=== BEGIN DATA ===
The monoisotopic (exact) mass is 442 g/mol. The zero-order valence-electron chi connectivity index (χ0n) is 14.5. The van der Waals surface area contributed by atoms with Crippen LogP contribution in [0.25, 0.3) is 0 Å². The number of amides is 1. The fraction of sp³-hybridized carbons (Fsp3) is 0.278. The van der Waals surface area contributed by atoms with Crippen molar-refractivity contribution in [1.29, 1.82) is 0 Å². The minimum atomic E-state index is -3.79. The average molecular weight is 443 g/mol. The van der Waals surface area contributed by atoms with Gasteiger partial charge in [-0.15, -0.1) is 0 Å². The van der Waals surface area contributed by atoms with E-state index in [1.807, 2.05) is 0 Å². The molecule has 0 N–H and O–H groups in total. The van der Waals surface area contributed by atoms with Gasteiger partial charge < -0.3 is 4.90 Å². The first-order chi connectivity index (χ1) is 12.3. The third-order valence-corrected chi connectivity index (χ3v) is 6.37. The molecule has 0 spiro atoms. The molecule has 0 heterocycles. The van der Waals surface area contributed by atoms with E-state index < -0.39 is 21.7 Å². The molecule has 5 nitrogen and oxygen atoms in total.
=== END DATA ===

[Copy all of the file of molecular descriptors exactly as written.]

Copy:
The monoisotopic (exact) mass is 442 g/mol. The zero-order valence-electron chi connectivity index (χ0n) is 14.5. The van der Waals surface area contributed by atoms with Crippen LogP contribution in [0.25, 0.3) is 0 Å². The number of amides is 1. The fraction of sp³-hybridized carbons (Fsp3) is 0.278. The van der Waals surface area contributed by atoms with Crippen molar-refractivity contribution in [1.29, 1.82) is 0 Å². The minimum atomic E-state index is -3.79. The average molecular weight is 443 g/mol. The van der Waals surface area contributed by atoms with Gasteiger partial charge in [-0.15, -0.1) is 0 Å². The van der Waals surface area contributed by atoms with E-state index in [1.807, 2.05) is 0 Å². The molecule has 0 N–H and O–H groups in total. The van der Waals surface area contributed by atoms with Gasteiger partial charge < -0.3 is 4.90 Å². The first-order chi connectivity index (χ1) is 12.3. The third-order valence-corrected chi connectivity index (χ3v) is 6.37. The molecule has 0 spiro atoms. The molecule has 0 heterocycles. The van der Waals surface area contributed by atoms with E-state index < -0.39 is 21.7 Å². The molecule has 5 nitrogen and oxygen atoms in total.